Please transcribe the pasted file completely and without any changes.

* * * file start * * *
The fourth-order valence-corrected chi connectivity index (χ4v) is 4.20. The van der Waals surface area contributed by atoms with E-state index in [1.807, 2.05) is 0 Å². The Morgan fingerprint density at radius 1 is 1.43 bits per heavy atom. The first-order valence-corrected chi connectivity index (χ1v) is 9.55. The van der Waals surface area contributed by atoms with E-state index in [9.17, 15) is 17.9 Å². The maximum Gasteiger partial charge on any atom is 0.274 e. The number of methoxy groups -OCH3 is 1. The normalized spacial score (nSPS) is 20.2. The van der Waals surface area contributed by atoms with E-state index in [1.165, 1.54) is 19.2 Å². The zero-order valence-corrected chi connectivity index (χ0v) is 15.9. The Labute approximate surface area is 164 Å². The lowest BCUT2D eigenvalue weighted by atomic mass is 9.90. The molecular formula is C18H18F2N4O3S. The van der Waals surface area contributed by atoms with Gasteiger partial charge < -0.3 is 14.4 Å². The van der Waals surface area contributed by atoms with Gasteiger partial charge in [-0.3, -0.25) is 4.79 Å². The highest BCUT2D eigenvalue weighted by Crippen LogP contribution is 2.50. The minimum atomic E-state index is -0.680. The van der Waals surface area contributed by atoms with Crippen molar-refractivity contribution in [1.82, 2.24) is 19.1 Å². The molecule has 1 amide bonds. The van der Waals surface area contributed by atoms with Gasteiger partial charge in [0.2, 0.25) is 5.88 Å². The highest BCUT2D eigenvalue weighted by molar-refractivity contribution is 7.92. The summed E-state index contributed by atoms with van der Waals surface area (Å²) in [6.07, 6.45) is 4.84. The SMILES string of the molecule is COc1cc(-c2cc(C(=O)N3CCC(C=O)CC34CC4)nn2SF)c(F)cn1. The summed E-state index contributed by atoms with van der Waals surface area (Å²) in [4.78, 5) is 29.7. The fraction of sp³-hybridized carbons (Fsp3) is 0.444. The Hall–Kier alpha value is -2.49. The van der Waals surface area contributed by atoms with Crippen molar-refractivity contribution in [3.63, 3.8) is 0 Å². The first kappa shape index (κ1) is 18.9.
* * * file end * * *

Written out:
The fourth-order valence-corrected chi connectivity index (χ4v) is 4.20. The van der Waals surface area contributed by atoms with E-state index in [1.807, 2.05) is 0 Å². The Morgan fingerprint density at radius 1 is 1.43 bits per heavy atom. The first-order valence-corrected chi connectivity index (χ1v) is 9.55. The van der Waals surface area contributed by atoms with E-state index in [9.17, 15) is 17.9 Å². The maximum Gasteiger partial charge on any atom is 0.274 e. The number of methoxy groups -OCH3 is 1. The normalized spacial score (nSPS) is 20.2. The van der Waals surface area contributed by atoms with E-state index in [1.165, 1.54) is 19.2 Å². The zero-order valence-corrected chi connectivity index (χ0v) is 15.9. The Labute approximate surface area is 164 Å². The lowest BCUT2D eigenvalue weighted by atomic mass is 9.90. The molecular formula is C18H18F2N4O3S. The van der Waals surface area contributed by atoms with Gasteiger partial charge < -0.3 is 14.4 Å². The van der Waals surface area contributed by atoms with Gasteiger partial charge in [-0.3, -0.25) is 4.79 Å². The highest BCUT2D eigenvalue weighted by Crippen LogP contribution is 2.50. The minimum atomic E-state index is -0.680. The van der Waals surface area contributed by atoms with Crippen molar-refractivity contribution in [1.82, 2.24) is 19.1 Å². The molecule has 1 amide bonds. The van der Waals surface area contributed by atoms with Gasteiger partial charge in [0.2, 0.25) is 5.88 Å². The highest BCUT2D eigenvalue weighted by molar-refractivity contribution is 7.92. The summed E-state index contributed by atoms with van der Waals surface area (Å²) in [6.07, 6.45) is 4.84. The SMILES string of the molecule is COc1cc(-c2cc(C(=O)N3CCC(C=O)CC34CC4)nn2SF)c(F)cn1. The summed E-state index contributed by atoms with van der Waals surface area (Å²) in [4.78, 5) is 29.7. The fraction of sp³-hybridized carbons (Fsp3) is 0.444. The Hall–Kier alpha value is -2.49. The van der Waals surface area contributed by atoms with Crippen molar-refractivity contribution in [3.63, 3.8) is 0 Å². The first kappa shape index (κ1) is 18.9.